So when we criticize ourselves for not understanding a particular analytic philosopher’s prose, we should consider whether, perhaps, he may not have understood his own prose. Or, perhaps, he didn’t understand the philosophical ideas he was trying to express. Or perhaps it’s just a matter of the philosopher concerned being a poor writer, regardless of the complexity of his ideas. Or maybe he’s just pretentious!

Certainly, such people don’t follow the Quintilian dictum (as quoted by Blackburn): “Do not write so that you can be understood, but so that you cannot be misunderstood.”

Of course, literally speaking, if one writes “so that you cannot be misunderstood,” then one must also be writing “so that you can be understood.”  The two things go together. Despite that, the philosopher Bernard Williams (also quoted by Blackburn) offered a riposte to this “impossible ideal”:

Williams snapped at that and said it was “an impossible ideal. You can always be misunderstood,” and of course he’s right. But I think the point of Quintilian’s remark isn’t ‘write so as to avoid any possible misunderstanding’ but to remember that it’s difficult and that it’s your job to make it as easy as you can.

It’s interesting to note here that Williams’ impossible-ideal argument can also be used in favor of the idea that there will always be someone in one’s own culture (or even profession) – no matter how rational – who’ll misinterpret at least something you write or say. Indeed perhaps everyone who reads or listens to you will misinterpret you in some small or large way. The idea of a perfect communication of a complete and perfect meaning to a perfect interpreter seems to be a ridiculous ideal. It seems to be almost – or even literally – impossible… and for so many reasons.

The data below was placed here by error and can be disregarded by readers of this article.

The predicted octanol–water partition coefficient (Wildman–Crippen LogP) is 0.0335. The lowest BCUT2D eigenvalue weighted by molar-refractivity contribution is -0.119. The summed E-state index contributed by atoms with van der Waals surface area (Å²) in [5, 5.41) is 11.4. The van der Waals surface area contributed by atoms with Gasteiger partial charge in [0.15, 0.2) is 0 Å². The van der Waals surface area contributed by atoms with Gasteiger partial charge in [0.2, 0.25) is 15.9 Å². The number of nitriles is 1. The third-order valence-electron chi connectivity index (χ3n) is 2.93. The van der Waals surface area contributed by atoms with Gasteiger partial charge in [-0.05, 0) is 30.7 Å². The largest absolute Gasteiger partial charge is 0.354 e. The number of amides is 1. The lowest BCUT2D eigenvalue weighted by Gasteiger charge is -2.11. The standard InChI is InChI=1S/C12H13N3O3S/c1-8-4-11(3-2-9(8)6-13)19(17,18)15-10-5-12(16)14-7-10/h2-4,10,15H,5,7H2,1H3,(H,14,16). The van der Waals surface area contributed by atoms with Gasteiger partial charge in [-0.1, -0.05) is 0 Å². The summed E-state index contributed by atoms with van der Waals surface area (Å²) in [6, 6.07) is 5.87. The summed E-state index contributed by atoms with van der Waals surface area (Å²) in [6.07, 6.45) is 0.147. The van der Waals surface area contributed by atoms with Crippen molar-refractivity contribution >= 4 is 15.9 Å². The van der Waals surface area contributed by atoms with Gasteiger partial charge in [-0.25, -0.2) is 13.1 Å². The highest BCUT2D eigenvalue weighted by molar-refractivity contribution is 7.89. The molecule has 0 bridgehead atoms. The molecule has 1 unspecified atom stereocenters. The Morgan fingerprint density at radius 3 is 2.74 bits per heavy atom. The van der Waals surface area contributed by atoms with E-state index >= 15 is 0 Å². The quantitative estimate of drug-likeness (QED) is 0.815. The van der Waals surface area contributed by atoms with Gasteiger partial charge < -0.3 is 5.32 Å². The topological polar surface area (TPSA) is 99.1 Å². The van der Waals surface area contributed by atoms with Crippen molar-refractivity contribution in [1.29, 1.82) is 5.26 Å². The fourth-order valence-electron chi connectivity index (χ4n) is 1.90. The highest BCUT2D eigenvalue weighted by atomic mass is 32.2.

So philosophers will always be “misunderstood” by someone in some way. Indeed each person will misunderstand a philosopher in some way, whether that way is large or small. All we have left (as writers or philosophers) is to realise that “it’s [our] job to make it as easy as [we] can.” We can’t be expected to do more than this. We can’t guarantee the perfect communication of our ideas or the perfect understanding of our ideas by other people (as anyone who uses social media already knows). And even if we allow this slack, perhaps, in the end, it simply doesn’t matter that much because communication doesn’t require either completely determinate meanings or completely determinate interpretations. We seem to manage quite well in most situations without perfect languages or other philosophical ideals. So perhaps we can’t (to use a term from Derrida again) “mathematicise” meaning, interpretation and understanding.